A true friend living out 1 Corinthians 13, “Always protects. Always trusts, Always hopes and Always perseveres.”

Of course, you and your old shoe friends will have some frustrations along the way. When you know each other well, you have to live with each others’ weaknesses. However, true friendship doesn’t let the frustration stand in the way of compassion. We might disagree, but we can learn to disagree agreeably!

Old shoe friendships are forged over time. They survive the disappointments and distances. They find a way to put “charity into the clarity, and clarity into the charity.”

When communicating, there are always two things being communicated:

1) The information you want me to know

2) Whether or not you care about me

The second is by far the most important communication. I believe that couples struggling with communication get hung up on the first one (information) and fail on the second (compassion.) Good communication is not about relating information as it is making a connection.

As author, John Maxwell recently said, “Everybody communicates, but few connect!”

I appreciate these words from poet, Maya Angelou, “I may forget what you said. I may forget what you did. But I will never forget how you made me feel..”

Monday, September 13, 2010

Cliff Falls

"It's one thing to believe in something when you don't need it to be true. It's another when everything is riding on it."

I just finished a fabulous novel, Cliff Falls, by C. B. Shiepe.

This page turner revolves around exploited child television star, Clay Grant, who disappears on his eighteenth birthday after an arson fire destroys the Hollywood studio backlot, and spends the next fifteen years on the run, hounded by the media. He goes from place to place trying to fit in, until he is discovered again.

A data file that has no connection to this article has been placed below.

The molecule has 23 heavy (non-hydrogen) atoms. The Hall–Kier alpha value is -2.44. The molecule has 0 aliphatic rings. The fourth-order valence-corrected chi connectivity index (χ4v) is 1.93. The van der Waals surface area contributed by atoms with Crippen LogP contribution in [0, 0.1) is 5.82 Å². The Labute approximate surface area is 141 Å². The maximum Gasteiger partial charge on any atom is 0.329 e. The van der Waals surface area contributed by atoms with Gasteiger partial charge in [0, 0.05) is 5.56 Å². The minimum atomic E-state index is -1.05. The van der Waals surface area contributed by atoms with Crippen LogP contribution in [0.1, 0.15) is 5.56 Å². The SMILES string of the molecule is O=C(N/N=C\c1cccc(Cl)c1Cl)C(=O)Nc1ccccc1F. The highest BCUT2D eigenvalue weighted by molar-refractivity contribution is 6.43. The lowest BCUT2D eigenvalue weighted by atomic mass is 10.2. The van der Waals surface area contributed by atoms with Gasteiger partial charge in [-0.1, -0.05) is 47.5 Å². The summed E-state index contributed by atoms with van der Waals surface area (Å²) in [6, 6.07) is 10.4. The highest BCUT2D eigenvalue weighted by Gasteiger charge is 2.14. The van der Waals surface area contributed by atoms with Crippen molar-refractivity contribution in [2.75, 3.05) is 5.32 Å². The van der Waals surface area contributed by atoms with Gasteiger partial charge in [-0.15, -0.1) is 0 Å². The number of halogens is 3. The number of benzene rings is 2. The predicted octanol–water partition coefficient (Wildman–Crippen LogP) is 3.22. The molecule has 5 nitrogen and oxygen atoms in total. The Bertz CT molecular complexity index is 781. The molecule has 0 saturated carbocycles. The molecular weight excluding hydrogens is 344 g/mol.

He eventually lands in jail, after a fight with an aggressive, determined photographer, and brought up on charges of tax evasion.

A kind minister who knew him during his television days, comes to the rescue, bailing him out of his plight, and offering a new start in the small town of Cliff Falls.

The plot thickens after his arrival, however, as the pastor's own family members are forced to face their own need to drop the mask and be real.

Cliff Falls draws the reader to significant personal reflection through several thought provoking moments It's particularly good read for those who feel trapped by the expectations of others or obligated to fulfill a role.

(book provided for review by Ooze Viral Bloggers)

Saturday, September 11, 2010

Those Heretics

"There is a principle of self, which disposes us to despise those who differ from us; and we are often under its influence, when we think we are only shewing a becoming zeal in the cause of God."
-- John Newton

Friday, September 10, 2010

A Small Church Causing Big Problems

I think my blogger friend, Chuck Warnock, hit the nail on the head with this piece regarding Pastor Terry Jones and his ridiculous grab for attention.

Jones embodies the very fundamentalism he seeks to destroy.

To Be a Serious Writer

To be a serious writer requires discipline that is iron fisted. It’s sitting down and doing it whether you think you have it in you or not. Everyday. Alone. Without interruption. Contrary to what most people think, there is no glamour to writing. In fact, it’s heartbreak most of the time.
-- Harper Lee

This is true about being a serious pastor too, except in the pastoral work, it's not alone and with plenty of interruption.

Thursday, September 09, 2010

Optimism Beats Pessimism

I once heard my friend, John Maxwell, say, “Your attitude determines your altitude.” How true that is!!

When you boil it down, just about everything in life is related to attitude.